Karachi has reported another death of 2021 from Brain-eating amoeba Naegleria, Naegleria fowleri, which is found in freshwater, has claimed five lives so far this year in Karachi.
On Tuesday, health official told the media that Naegleria fowleri claimed its fifth victim of 2021 in Karachi. Nineteen-year-old Rana Sharjeel was a college student and resident of Mujahid Colony, Dalmia.
On Monday, fourth victim of the amoeba was a young neurosurgeon of 30 years of age who died due to primary amoebic meningoencephalitis (PAM) at the PNS Shifa Hospital.
Shakeel Ahmed, technical officer public health, was quoted as saying to media, “Dr Majid Ismail Chandio, a resident of DHA Karachi and a neurosurgeon by profession, had contracted a Naegleria fowleri infection on June 30. He was on ventilator for the past several days and died today at the PNS Shifa Hospital.”
Meanwhile, an eight-year-old boy from District Central died on Friday due to PAM caused by Naegleria during treatment at the Liaquat National Hospital.
A 30-year-old resident of the Abul Hasan Ispahani Road area and a 40-year-old resident of the Quaidabad neighbourhood had died after being infected by Naegleria in June and mid-May respectively.
Contaminated water responsible for Naegleria related deaths in Karachi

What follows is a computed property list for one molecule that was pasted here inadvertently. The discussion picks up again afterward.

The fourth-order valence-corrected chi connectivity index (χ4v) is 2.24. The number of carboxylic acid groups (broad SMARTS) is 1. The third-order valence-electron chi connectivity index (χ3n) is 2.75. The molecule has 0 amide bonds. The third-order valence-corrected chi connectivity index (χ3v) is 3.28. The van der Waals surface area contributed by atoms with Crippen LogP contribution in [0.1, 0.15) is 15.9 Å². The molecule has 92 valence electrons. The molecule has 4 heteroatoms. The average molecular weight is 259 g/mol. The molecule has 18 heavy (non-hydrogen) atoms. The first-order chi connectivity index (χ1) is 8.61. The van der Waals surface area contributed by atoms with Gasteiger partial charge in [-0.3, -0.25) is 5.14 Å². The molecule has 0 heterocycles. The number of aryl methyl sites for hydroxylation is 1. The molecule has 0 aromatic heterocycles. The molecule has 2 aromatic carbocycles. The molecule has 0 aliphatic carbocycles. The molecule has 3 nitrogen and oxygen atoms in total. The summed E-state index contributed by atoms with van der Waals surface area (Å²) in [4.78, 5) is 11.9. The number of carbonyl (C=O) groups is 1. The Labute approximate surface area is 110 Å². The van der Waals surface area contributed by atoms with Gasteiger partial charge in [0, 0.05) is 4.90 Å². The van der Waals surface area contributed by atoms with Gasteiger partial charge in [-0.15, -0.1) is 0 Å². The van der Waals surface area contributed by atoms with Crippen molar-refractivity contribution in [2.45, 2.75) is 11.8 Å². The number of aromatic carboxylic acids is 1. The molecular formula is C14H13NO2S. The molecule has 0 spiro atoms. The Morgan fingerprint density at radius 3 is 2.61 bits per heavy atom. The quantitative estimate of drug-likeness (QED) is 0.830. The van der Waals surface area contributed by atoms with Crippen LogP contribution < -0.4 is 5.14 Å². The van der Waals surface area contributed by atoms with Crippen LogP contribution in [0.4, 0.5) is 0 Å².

According to health expert, “So far, 95 percent samples collected from 50 union councils in the city showed that they were not fit for human consumption.”
“Also, we have noticed water getting contaminated with sewage due to leakage in lines,” he said, adding that the Karachi Water Sewerage Board was not willing to take responsibility for contamination in such cases.
Doctors and health experts say Naegleria usually enters the brain and attacks the nervous system when infected water is ingested through the nasal cavity while bathing, swimming or performing ablution.
Dr Samreen Sarfaraz, a senior infectious diseases expert explained that “The organism enters the nasal cavity when water contaminated with amoebae is aspirated. Subsequently, it invades the central nervous system and causes a fatal infection that clinically resembles acute bacterial meningitis.”